Coup de glotte
Coup de glotte or 'shock of the glottis' is a term used in the theory of singing technique to describe a particular method of emitting or opening a note by an abrupt physical mechanism of the glottis (the space between the vocal folds). During the 19th century there was disagreement among teachers and performers as to whether the technique should be taught as a normal part of vocal method or not. The technique is still sometimes used to achieve particular effects, dramatic or ornamental, but is usually avoided in the teaching of fundamental vocal method.
Tone production and vocal 'attack'
Vocal sound is produced by a column of air passing from the lungs through the larynx while the vocal cords or ligaments are drawn together, leaving narrow spaces through which the air passes in short, rapid pulsations or vibrations. The discipline of training aims to remove all rigidity and strain in the throat while governing the maximum economy of the ratio of breath to tone produced, so that a relaxed and pure tone may float freely on the breath, supported by the trained and elastic pressure of the diaphragm upon the lungs.
When singing a note, it is desirable that the release of breath and the attack of the tone should occur simultaneously and without artifice. When beginning on a vowel, with no added consonant to mask the start of the note, one can hear if there is any undesirable emission of breath or aspirate (Ha) before the production of tone. If the voice is correctly produced the union of tone and breath should be spontaneous, but if it is not, this fault will apply to every note produced even when the effect is masked by a consonant, and will form a basic (and vocally destructive) flaw in the vocal method.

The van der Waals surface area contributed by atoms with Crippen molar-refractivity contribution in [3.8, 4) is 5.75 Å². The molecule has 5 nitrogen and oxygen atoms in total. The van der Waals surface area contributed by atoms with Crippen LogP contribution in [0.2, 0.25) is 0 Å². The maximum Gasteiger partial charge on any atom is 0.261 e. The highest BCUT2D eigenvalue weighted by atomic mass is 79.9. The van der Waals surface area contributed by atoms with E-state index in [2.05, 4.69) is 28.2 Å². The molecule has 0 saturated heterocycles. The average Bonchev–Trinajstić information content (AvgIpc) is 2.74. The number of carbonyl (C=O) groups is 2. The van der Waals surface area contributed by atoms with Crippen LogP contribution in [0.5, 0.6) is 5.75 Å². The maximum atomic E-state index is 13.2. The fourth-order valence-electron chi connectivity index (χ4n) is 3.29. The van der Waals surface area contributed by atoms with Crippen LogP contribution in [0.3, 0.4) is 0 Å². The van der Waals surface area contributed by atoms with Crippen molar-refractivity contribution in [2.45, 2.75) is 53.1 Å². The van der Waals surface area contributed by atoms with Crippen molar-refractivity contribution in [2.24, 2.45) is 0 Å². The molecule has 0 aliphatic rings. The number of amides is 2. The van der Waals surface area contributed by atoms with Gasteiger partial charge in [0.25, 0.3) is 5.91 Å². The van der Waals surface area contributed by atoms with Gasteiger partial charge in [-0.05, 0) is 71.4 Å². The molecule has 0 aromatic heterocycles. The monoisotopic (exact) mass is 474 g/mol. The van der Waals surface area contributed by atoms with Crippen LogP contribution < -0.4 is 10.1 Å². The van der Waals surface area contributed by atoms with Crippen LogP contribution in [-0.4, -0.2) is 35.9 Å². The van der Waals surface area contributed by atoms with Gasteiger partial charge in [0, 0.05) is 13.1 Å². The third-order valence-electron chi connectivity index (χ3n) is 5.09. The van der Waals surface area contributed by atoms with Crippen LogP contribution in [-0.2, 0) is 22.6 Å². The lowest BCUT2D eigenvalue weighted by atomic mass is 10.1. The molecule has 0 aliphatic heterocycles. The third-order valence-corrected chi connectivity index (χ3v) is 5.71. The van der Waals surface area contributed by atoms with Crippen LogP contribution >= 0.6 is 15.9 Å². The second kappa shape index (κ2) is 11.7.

Advocacy of 'coup de glotte'
The 'coup de glotte' was taught by the very famous teacher Manuel Garcia as the means of achieving this in normal singing method. Garcia had invented or implemented the laryngoscope, and sought to present scientific explanations for certain functions. He expressed it as follows:
'The pupil... should draw in breath slowly, and then produce the sounds by a neat, resolute articulation of the glottis, upon the broad Italian vowel A. If this movement be properly executed, the sound will come out bright and round. Care however must be taken to pitch the sound at once on the note itself, and not to slur up to it, or feel for it. The pupil must also be warned against confounding the articulation or stroke of the glottis with the stroke of the chest, which latter resembles the act of coughing, or the effort made in expelling some obstruction from the throat...
 The glottis is prepared for articulation by closing it, which causes a momentary accumulation of air below; and it is then opened by a sudden and vigorous stroke, similar to the action of the lips when strongly emphasising the letter P. Some masters recommend the use of [consonants, e.g. Pa, La] in order to acquire precision in striking notes; but in our opinion this plan... has the disadvantage of merely disguising the faulty articulation of the glottis, without possessing any power whatever of correcting it.' Garcia, A Compendious Treatise, Part 1 Chap. 6, section on Articulation of the Glottis.
Much of Garcia's 'method' remains extremely important as a plan for the correct development and production of the voice. But in this respect his 'scientific' approach misfired, and resulted in many students and singers attempting to reproduce the effect described by conscious muscular movement in the throat. This often had injurious results. An essential basis of expressive singing is that the breath and tone should be united without any conscious adjustment of the vocal mechanism, through teaching-methods which direct the singer's attention away from the muscular apparatus by which the sound is produced.